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Spring is coming early and Beekeeping season has begun.

The  weather this year looks a lot like last year. We are running a couple of weeks ahead of a normal season.

I saw drones in all my hives on January 10, which is really early for drones in our area.

We have had a warm winter and our bees have found a lot of pollen, but have flown many days without much food to gather.


The immediate concern for beekeepers is this.

The bees are responding to the weather and doing what comes naturally to them.

We as managers of bees, have to pay close attention to them. Feed them if they are low on food and give them plenty of room. Do not crowd them.

What I mean by this is, as the bees move up in the supers.....Check for queen cells every 10 days and if most of the bees are in the top supers reverse them

so they can continue to move upward into empty frames.

If you have been feeding a lot of sugar syrup, make sure they are not honey bound. ( Band of honey across the top of the frames which they do not cross.)

If they are in a single brood box and expanding, give them another super.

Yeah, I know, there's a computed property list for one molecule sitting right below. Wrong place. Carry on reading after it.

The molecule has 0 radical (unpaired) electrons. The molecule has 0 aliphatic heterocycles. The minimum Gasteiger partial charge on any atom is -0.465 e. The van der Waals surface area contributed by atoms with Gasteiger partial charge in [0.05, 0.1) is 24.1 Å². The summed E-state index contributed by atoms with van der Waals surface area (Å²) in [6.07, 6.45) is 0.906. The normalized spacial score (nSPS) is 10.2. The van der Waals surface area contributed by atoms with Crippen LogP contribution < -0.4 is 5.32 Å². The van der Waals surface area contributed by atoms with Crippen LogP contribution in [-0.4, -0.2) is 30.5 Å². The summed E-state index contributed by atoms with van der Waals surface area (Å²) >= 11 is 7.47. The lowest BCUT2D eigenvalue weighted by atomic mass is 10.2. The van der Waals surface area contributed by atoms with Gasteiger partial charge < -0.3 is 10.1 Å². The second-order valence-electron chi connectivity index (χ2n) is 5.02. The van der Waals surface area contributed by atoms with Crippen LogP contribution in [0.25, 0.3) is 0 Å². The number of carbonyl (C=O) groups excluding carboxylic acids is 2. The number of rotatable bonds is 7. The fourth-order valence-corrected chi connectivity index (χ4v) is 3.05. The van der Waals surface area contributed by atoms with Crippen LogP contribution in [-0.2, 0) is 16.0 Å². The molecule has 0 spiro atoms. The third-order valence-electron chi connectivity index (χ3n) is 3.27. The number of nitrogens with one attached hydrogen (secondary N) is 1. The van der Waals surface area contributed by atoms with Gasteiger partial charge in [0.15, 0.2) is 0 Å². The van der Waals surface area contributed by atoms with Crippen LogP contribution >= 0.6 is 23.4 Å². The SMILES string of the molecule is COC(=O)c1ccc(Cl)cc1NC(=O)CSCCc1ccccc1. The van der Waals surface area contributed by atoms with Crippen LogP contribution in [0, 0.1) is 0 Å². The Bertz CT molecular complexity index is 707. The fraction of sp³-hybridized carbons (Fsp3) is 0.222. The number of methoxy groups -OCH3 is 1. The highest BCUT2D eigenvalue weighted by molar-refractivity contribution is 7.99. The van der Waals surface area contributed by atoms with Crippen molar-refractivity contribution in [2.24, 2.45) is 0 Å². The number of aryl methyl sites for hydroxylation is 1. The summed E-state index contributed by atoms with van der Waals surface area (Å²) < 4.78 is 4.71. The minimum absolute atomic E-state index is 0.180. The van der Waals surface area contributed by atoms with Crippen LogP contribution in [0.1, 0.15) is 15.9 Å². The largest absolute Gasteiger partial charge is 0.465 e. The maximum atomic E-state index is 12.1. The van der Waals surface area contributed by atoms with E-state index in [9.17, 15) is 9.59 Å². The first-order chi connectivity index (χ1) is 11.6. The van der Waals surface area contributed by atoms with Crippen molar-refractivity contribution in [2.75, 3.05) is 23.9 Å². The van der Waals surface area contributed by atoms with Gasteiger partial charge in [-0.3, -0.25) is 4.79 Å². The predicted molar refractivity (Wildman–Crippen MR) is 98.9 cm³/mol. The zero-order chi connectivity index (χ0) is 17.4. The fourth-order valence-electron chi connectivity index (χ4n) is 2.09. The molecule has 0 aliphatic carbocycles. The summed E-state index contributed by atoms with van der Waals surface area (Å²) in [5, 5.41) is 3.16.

Hopefully you have some drawn comb, it is worth gold this time of year.

You can insert this in place of the honey bound frames to allow the queen to continue to lay.

I say again, Do not let them get crowded or they will swarm.

If you use the Checker board method, now is the time to do it.

It takes 16 days to produce a queen, so begin to check for queen cells every 10 days because if circumstances like weather, etc., prevent you from checking them,

you will have an extra few days of grace.

If you find queen cells when you do the checks you must cut all the cells (temporary fix ) or split them to prevent the swarm.

Better to have split hives than lost bees, besides you can always put them back together before the main honey flow.

Jim Davis gave a very good talk about splits at our February CABA meeting and I hope you all got to hear him.

All his methods are sound.

I wish everyone success this year.


Richard Knighton